UK housing prices could suffer some erosion of recent gains in the next eighteen months, demonstrating the vulnerability of a recovery without a solid foundation. Yet, despite ongoing concerns including job losses, government spending, and a possible changing of the political guard, the market should emerge even stronger with residential gains of 6% annually expected after this brief setback. For more on this, see the following article from Property Wire.
London and the South East have led a strong recovery for UK house prices during the past six to eight months but prices are set to fall by 7% in 2010, according to analysts.
Although average house price growth for 2009 could reach 5% by the end of this year, the rate of growth is already slowing, says the end of year UK Residential Market Forecast from Jones Lang LaSalle.
But it concludes that the medium term outlook is good. Although 2010 and 2011 are expected to be difficult years for the real estate market after that prices are predicted to rise strongly at 6% per year.
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It says that as well as unemployment a number of factors will cause house prices to fall in 2010 including the rise in VAT in January, the general election, the diminishing impact of the quantitative easing program and further government fiscal tightening will all weaken the demand for housing in the next 12 to 18 months while also forcing more homes into the marketplace.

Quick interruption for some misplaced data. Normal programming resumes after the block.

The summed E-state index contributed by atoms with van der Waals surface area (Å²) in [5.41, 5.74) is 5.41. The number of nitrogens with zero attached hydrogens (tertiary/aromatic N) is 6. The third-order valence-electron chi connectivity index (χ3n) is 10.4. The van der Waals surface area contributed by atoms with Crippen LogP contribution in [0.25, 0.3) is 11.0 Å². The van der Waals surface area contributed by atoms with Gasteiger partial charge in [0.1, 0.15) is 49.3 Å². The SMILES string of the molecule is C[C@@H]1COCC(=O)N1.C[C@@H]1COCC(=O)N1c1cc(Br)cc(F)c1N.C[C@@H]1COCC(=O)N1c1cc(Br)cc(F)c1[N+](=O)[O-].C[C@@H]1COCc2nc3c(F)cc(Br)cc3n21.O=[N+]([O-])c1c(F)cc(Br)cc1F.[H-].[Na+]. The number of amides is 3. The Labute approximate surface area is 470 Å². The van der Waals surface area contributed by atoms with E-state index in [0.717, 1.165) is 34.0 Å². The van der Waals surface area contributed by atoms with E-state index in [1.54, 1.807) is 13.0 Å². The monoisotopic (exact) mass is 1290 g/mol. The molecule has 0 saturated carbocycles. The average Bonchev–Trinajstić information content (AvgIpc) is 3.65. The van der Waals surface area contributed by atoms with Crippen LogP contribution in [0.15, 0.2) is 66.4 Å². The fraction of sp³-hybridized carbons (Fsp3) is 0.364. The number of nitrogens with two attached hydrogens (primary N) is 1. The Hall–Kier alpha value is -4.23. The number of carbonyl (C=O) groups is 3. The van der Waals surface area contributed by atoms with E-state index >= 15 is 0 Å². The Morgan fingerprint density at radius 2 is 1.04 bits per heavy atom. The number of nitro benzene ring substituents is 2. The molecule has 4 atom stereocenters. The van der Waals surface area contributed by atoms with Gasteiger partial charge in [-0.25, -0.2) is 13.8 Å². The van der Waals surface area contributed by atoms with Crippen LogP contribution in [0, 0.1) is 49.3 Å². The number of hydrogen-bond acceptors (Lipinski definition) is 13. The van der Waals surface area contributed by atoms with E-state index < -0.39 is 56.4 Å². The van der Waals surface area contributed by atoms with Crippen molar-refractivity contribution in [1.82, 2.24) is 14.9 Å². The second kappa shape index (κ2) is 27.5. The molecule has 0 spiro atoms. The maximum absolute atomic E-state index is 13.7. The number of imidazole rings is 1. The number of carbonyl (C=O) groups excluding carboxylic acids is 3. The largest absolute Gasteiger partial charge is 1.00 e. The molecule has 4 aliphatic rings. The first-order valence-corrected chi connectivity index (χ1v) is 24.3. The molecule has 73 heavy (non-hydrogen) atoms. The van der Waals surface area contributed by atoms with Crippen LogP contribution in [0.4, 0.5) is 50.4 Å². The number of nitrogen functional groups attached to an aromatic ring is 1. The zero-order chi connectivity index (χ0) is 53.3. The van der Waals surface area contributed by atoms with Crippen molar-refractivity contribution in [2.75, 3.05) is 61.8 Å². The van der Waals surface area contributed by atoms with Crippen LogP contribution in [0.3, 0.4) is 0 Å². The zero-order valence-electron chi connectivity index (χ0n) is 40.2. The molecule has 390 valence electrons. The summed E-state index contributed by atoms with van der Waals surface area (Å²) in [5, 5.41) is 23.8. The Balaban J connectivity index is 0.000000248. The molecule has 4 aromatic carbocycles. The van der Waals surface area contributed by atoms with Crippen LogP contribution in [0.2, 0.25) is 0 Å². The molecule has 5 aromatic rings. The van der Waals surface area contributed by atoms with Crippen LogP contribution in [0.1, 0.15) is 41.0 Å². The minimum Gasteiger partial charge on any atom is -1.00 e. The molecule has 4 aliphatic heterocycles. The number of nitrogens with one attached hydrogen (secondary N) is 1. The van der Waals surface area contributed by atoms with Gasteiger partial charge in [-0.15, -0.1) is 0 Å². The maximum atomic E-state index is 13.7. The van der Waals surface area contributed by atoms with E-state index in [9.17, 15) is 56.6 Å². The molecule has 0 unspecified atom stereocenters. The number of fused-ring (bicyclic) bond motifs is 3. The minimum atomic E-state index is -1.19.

‘Whilst there is evidence to suggest the UK economy is in recovery mode there remain question marks about the depth and sustainability as well as how the public finances can be repaired, quite possibly under a new government,’ said James Thomas, head of residential development and investment at Jones Lang LaSalle.
‘The recent pick up in house prices is based on fragile economic fundamentals such as a weak pound, which has driven overseas buyer demand, and a boost from the stock market recovery, both of which are unlikely to be as supportive during 2010,’ he explained.
‘It is very probable the present recovery will stall next year with prices falling by 7% as the rate in the increase of new buyers to the market eases, while the low number of properties on the market bottoms out and starts to rise again,’ added Thomas.
Analysts say that the overhang from 2010 will make 2011 a difficult year.
‘But thereafter we can expect the potential for strong house price growth of 6% per annum as an improving economy forces increased housing demand to come face to face with restricted supply,’ concluded Thomas.
This article has been republished from Property Wire. You can also view this article at Property Wire, an international real estate news site.